Cordcutting on the Rise? Cable Subscriptions Projected to Shrink Over the Next Few Years

    January 11, 2013
    Josh Wolford
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As television and film streaming options continue to expand, people are finding it easier to get the content they want without paying for cable or premium services like HBO. The movement to ditch cable and move to online-only media sources has the catchy little name of “cordcutting.”

Recent data from research firm TDG (by way of Paid Content) suggest that cordcutting is becoming more popular, as cable subscriptions are set to decline over the next few years.

But don’t think that it signals the end for payTV. Subscriptions aren’t set to fall off that dramatically. However, it does suggest that the golden age of payTV may be behind us.

The data from TDG shows that 2012 saw a total of 100.8 million U.S. payTV households. That was down roughly 100,000 from 2011, which registered 100.9 million.

They project that subscriptions will fall to 99.3 million in 2013, and keep falling from there.

As you can see, it’s not a massive plunge. They predict that by 2017, cable paid subscriptions will total 94.6 million U.S. households, about 6% less than what we see today. But TDG says that 2011 was the peak, and that the drop off has “long-term tectonic implications.”

That’s because online streaming options will only continue to improve over the next decade and beyond. As of right now, some popular content is monopolized by cable channels – think live sporting events and premium content from networks like HBO and Showtime. And customers are forced to buy big cable packages, even if they only want to watch a few channels. But even a company like HBO, who has kept themselves tucked under the wing of cable (quite stubbornly, we might add) has launched their HBO streaming service as a standalone product in Scandinavia.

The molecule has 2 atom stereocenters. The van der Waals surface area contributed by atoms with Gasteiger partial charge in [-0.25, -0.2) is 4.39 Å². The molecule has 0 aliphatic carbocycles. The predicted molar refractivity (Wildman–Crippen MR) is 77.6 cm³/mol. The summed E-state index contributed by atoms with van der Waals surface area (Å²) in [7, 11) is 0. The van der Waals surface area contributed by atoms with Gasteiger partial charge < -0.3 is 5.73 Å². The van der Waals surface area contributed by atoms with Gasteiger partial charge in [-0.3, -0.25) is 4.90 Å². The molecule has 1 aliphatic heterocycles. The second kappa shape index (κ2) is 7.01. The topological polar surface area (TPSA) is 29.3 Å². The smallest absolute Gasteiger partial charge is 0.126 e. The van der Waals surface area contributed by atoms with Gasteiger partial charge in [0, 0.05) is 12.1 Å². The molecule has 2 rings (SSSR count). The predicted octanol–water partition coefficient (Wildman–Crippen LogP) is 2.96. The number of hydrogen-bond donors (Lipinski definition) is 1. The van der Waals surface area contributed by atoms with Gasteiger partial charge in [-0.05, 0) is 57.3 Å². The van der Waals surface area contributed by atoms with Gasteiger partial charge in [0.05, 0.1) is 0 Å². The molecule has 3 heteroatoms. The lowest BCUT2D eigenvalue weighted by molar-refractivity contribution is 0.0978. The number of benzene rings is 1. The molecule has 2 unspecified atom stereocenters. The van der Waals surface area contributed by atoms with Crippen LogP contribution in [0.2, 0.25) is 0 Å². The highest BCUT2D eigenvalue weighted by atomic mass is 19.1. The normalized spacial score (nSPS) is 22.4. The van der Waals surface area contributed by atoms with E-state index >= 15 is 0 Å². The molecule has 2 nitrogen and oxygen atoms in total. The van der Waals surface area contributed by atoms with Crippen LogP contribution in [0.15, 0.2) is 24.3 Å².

Do you think the tide is turning? Have you cut the cord?

  • http://Lillicotch.com Jim L

    next month it will be 4 years for me. Streaming has gotten better every year

  • scvasd

    the only reason anyone still has cable is because Comcast requires you to get it in order to get internet, else you have to pay MORE to have ONLY internet.

  • http://www.shrinkwrap-unlimited.com/ Dana Caffrey

    The technological advancement has really taken its toll. It has brought many innovations thus making the lives of many people much easy, although some won’t like the idea of it.

  • David Lamontagne

    I cut the cord over 10 months ago, I use Roku the most, on roku is most of the channels you pay for on cable. You can watch what you want and when you want, mostly commercial free and free to watch. You can pause the show when you want even for days. On Roku there is a channel called PLEX it uses you computer to stream content, it has channels that have even more content then the plain Roku channels, you need to have the plex app running on your computer, that is where you add the channels also. I do have a roof antenna, but I fine I only use it for local news. Internet is more money without a bundle, but it is still less than half the cost it was. I went from $188 to $85, never regretted it.